Open peer-review does not affect the quality of reviews, but it does result in significantly longer reviewing time and makes it harder to recruit competent reviewers, a new study reports.
The article, “Effect on peer review of telling reviewers that their signed reviews might be posted on the web,” was published on November 16th in BMJ by Susan van Rooyen and others.
Using a randomized controlled trial, reviewers were allocated to either the intervention group () or the control group (reviews provided to the author). But even getting to this stage was difficult. A full 55% of reviewers refused to participate in the open peer-review experiment.
When reviews were completed, editors rated the quality of both the open review and control group as equal. Telling reviewers that their report would be publicly available did not harm the quality of the report, nor however did it lead to its improvement.
Yet reviewers in the open peer-review group reported that their task took an additional 25 minutes on average to complete, and 41 additional minutes for papers that were eventually accepted. The authors write:
Reviewers who knew that their report might be posted online spent longer on the task than those in the control group, so adopting open peer review might result in the process feeling even more arduous to reviewers than it currently does. This is a concern because willing reviewers are already the scarcest component in the peer review process.
These results should not be controversial.
Bernd Pulverer, head of scientific publications for EMBO, reported recently in Nature that requiring reviewers to create publicly-visible reviews that would accompany the published paper adds significant time to the process, while adding nothing to the quality of the review.
More importantly, requiring open peer-review may make it more difficult to attract competent reviewers, the best of whom are overloaded with requests. A related experiment on open peer-review, in which reviewers were told that their identities would be revealed to the author (but not to the public), resulted in more declines to review and no difference in the quality of the reviews. A similar study in a specialist journal reported that signed reviews were of slightly higher-quality, more courteous in tone, took longer to complete than unsigned reviews, and were more likely to recommend acceptance, indicating that social factors may have been in play.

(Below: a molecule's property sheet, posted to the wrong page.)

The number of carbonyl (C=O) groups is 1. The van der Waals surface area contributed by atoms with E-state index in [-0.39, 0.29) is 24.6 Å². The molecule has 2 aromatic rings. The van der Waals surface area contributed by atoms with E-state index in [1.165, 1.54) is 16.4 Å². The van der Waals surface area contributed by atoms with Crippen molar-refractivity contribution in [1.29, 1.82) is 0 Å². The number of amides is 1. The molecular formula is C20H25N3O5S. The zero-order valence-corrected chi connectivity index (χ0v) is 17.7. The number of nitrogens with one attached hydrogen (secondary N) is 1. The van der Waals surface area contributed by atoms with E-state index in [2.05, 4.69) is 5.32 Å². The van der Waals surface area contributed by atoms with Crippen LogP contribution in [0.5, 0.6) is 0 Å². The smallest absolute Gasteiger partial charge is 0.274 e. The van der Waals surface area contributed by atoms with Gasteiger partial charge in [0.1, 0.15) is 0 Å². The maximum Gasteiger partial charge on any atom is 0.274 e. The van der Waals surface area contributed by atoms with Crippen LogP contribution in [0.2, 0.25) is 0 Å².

The latest study, published just last week, relies on data collected between 1999 and 2000. The delay in publication was due, in part, to the death of the lead author, Susan van Rooyen. I asked Tony Delamothe, deputy editor of the BMJ and corresponding author for the paper, whether the results of their study would look different if conducted today. He responded that open-peer review was a pretty radical idea more than ten years ago, but as a result of changes in BMJ and other major journals over the last few years, Delamothe doesn’t think the idea of open peer-review is as controversial today. He would expect fewer rejections to review but no change in the quality of review. “The consensus seems to be in favour of more openness,” Delamothe believes.
In spite of the costs, there are clearly benefits to opening the “black box” of the peer-review process, the authors write. Potential authors would be able to glimpse into what peer-review actually means for a journal and how much value is added between initial submission and publication. More importantly, posting the signed comments beside accepted papers means that reviewers may start receiving credit for their contributions to science. Open peer-review — and the transparency it brings to the process — is clearly a case of weighing the costs and benefits.
The question is whether the benefits of open peer review are sufficient to outweigh this price of extra time and the associated reluctance of some reviewers to participate.
- Is Open Peer Review the Fairest System? Yes | No (BMJ)
- The Price of Transparency and Peer Review (scholarlykitchen)
- Are Peer-Reviewers Overloaded? Or Are Their Incentives Misaligned? (scholarlykitchen)